Throughout this text, Bailey offers practical tools, concrete examples, and probing questions to further the conversation. Blanketed in the virtues of faith, hope, and love, Interpreting Your World is a must-read book for those both academically interested in the relationship between theology and culture and for those who are simply striving to live faithfully as those within and engaged in the culture(s) around them.
Bailey ends this work with three postures: non-reductive curiosity, non-dismissive discernment, and non-anxious presence that bring us back to the vision and challenge from Bavinck (and others!) that highlights the pervasiveness of sin and the beautiful, joyful tiding of God’s grace that restores nature, and can be found throughout God’s creation even now. Bailey does not downplay either reality. Instead, he embraces them with a sure confidence and steady conviction that the God who is “making all things new” is working even now in the cultural realities that form us, and we form.
“Interpreting Your World reminds us that culture matters, and we ought to engage it faithfully, as Christian disciples…”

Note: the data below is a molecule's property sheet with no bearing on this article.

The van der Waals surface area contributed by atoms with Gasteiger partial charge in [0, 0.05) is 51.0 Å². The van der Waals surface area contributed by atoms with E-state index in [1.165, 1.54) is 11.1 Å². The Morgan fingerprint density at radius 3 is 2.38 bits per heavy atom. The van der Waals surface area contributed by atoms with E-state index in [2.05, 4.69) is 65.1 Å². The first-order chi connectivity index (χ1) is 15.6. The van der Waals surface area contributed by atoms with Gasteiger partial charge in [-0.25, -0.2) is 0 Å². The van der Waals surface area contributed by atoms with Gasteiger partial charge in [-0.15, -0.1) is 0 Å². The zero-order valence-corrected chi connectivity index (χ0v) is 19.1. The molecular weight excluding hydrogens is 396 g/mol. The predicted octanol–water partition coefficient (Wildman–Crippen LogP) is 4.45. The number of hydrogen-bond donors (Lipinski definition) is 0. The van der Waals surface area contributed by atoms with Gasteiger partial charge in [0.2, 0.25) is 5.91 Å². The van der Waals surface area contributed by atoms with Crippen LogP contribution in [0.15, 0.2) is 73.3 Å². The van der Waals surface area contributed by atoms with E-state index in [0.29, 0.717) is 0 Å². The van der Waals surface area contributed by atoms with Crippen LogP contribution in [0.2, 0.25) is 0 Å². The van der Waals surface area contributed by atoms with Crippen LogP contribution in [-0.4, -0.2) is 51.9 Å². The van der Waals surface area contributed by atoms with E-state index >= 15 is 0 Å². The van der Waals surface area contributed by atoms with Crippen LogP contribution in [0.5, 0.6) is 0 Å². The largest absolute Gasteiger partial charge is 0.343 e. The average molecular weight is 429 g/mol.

Such an embrace makes this book unique. It is filled with practical tools, questions, and postures, theological depth, and cultural insight. But more importantly, it is blanketed in the very tools and postures that Bailey seeks to promote. Interpreting Your World reminds us that culture matters, and we ought engage it faithfully, as Christian disciples, because God’s grace restores nature, including culture.
Herman Bavinck, “The Catholicity of Christianity and the Church,” trans. John Bolt, Calvin Theological Journal 27 (1992), 224. ↩
Herman Bavinck, “Common Grace,” trans. Raymond C. Van Leeuwen, Calvin Theological Journal 24, no. 1 (1989), 59. ↩
Bavinck, “The Catholicity of Christianity and the Church,” 224. ↩
Albert Wolters, Creation Regained: Biblical Basics for a Reformational Worldview (Eerdmans, 2005), 10-11. ↩
Richard Mouw, All that God Cares About: Common Grace and Divine Delight (Brazos Press, 2020), 91; see also: Richard Mouw, Adventures in Evangelical Civility: A Lifelong Quest for Common Ground (Brazos Press, 2016), 218-219. ↩